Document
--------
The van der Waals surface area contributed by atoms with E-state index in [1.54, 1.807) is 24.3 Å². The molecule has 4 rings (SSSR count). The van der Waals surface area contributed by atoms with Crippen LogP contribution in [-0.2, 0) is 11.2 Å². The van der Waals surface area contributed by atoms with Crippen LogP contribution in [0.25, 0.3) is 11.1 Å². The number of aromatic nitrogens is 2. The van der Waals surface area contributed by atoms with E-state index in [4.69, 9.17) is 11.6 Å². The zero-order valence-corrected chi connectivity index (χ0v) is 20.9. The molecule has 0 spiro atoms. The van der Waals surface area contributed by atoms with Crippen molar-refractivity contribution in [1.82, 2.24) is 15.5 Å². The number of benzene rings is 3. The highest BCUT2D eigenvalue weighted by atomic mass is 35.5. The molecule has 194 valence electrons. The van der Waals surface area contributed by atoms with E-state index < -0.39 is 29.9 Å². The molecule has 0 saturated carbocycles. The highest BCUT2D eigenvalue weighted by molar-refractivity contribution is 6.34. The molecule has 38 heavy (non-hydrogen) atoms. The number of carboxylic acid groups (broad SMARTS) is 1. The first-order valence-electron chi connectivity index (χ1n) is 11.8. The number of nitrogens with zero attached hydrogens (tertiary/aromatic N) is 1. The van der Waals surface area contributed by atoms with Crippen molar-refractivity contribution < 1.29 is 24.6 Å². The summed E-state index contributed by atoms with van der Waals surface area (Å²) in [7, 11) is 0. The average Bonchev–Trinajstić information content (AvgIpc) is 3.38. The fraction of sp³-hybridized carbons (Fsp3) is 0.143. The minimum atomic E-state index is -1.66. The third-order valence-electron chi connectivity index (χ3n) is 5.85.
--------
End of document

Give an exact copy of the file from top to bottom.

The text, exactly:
The van der Waals surface area contributed by atoms with E-state index in [1.54, 1.807) is 24.3 Å². The molecule has 4 rings (SSSR count). The van der Waals surface area contributed by atoms with Crippen LogP contribution in [-0.2, 0) is 11.2 Å². The van der Waals surface area contributed by atoms with Crippen LogP contribution in [0.25, 0.3) is 11.1 Å². The number of aromatic nitrogens is 2. The van der Waals surface area contributed by atoms with E-state index in [4.69, 9.17) is 11.6 Å². The zero-order valence-corrected chi connectivity index (χ0v) is 20.9. The molecule has 0 spiro atoms. The van der Waals surface area contributed by atoms with Crippen molar-refractivity contribution in [1.82, 2.24) is 15.5 Å². The number of benzene rings is 3. The highest BCUT2D eigenvalue weighted by atomic mass is 35.5. The molecule has 194 valence electrons. The van der Waals surface area contributed by atoms with E-state index < -0.39 is 29.9 Å². The molecule has 0 saturated carbocycles. The highest BCUT2D eigenvalue weighted by molar-refractivity contribution is 6.34. The molecule has 38 heavy (non-hydrogen) atoms. The number of carboxylic acid groups (broad SMARTS) is 1. The first-order valence-electron chi connectivity index (χ1n) is 11.8. The number of nitrogens with zero attached hydrogens (tertiary/aromatic N) is 1. The van der Waals surface area contributed by atoms with Crippen molar-refractivity contribution < 1.29 is 24.6 Å². The summed E-state index contributed by atoms with van der Waals surface area (Å²) in [7, 11) is 0. The average Bonchev–Trinajstić information content (AvgIpc) is 3.38. The fraction of sp³-hybridized carbons (Fsp3) is 0.143. The minimum atomic E-state index is -1.66. The third-order valence-electron chi connectivity index (χ3n) is 5.85.